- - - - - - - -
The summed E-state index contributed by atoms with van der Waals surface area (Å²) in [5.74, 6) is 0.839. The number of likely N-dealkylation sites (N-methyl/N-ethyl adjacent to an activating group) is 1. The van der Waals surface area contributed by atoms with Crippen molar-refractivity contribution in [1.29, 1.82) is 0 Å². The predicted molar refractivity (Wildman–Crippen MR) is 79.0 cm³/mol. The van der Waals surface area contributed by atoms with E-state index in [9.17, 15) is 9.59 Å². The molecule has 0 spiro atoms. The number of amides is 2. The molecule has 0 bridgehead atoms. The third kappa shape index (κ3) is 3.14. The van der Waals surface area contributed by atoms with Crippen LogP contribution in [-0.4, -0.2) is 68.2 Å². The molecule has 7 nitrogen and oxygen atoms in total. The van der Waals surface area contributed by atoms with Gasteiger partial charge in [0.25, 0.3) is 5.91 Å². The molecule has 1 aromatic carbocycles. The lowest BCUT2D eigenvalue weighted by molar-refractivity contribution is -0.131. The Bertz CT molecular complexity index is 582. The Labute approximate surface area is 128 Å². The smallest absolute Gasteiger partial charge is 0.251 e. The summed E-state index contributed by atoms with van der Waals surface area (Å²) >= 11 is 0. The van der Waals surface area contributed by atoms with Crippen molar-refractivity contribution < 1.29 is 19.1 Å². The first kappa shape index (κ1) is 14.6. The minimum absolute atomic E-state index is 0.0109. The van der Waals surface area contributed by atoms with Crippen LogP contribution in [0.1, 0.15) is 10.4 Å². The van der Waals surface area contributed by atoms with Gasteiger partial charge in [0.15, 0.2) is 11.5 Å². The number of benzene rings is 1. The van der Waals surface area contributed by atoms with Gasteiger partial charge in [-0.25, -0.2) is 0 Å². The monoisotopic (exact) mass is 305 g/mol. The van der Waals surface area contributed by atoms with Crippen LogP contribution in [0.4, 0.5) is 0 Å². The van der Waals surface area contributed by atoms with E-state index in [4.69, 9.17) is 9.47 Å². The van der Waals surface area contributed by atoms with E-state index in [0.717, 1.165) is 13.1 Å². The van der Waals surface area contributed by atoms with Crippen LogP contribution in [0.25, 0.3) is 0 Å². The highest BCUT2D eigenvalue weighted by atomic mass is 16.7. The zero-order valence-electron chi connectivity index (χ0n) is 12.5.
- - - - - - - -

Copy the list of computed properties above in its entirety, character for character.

The summed E-state index contributed by atoms with van der Waals surface area (Å²) in [5.74, 6) is 0.839. The number of likely N-dealkylation sites (N-methyl/N-ethyl adjacent to an activating group) is 1. The van der Waals surface area contributed by atoms with Crippen molar-refractivity contribution in [1.29, 1.82) is 0 Å². The predicted molar refractivity (Wildman–Crippen MR) is 79.0 cm³/mol. The van der Waals surface area contributed by atoms with E-state index in [9.17, 15) is 9.59 Å². The molecule has 0 spiro atoms. The number of amides is 2. The molecule has 0 bridgehead atoms. The third kappa shape index (κ3) is 3.14. The van der Waals surface area contributed by atoms with Crippen LogP contribution in [-0.4, -0.2) is 68.2 Å². The molecule has 7 nitrogen and oxygen atoms in total. The van der Waals surface area contributed by atoms with Gasteiger partial charge in [0.25, 0.3) is 5.91 Å². The molecule has 1 aromatic carbocycles. The lowest BCUT2D eigenvalue weighted by molar-refractivity contribution is -0.131. The Bertz CT molecular complexity index is 582. The Labute approximate surface area is 128 Å². The smallest absolute Gasteiger partial charge is 0.251 e. The summed E-state index contributed by atoms with van der Waals surface area (Å²) >= 11 is 0. The van der Waals surface area contributed by atoms with Crippen molar-refractivity contribution < 1.29 is 19.1 Å². The first kappa shape index (κ1) is 14.6. The minimum absolute atomic E-state index is 0.0109. The van der Waals surface area contributed by atoms with Crippen LogP contribution in [0.1, 0.15) is 10.4 Å². The van der Waals surface area contributed by atoms with Gasteiger partial charge in [0.15, 0.2) is 11.5 Å². The number of benzene rings is 1. The van der Waals surface area contributed by atoms with Gasteiger partial charge in [-0.25, -0.2) is 0 Å². The monoisotopic (exact) mass is 305 g/mol. The van der Waals surface area contributed by atoms with Crippen LogP contribution in [0.4, 0.5) is 0 Å². The van der Waals surface area contributed by atoms with E-state index in [4.69, 9.17) is 9.47 Å². The van der Waals surface area contributed by atoms with E-state index in [0.717, 1.165) is 13.1 Å². The van der Waals surface area contributed by atoms with Crippen LogP contribution in [0.25, 0.3) is 0 Å². The highest BCUT2D eigenvalue weighted by atomic mass is 16.7. The zero-order valence-electron chi connectivity index (χ0n) is 12.5.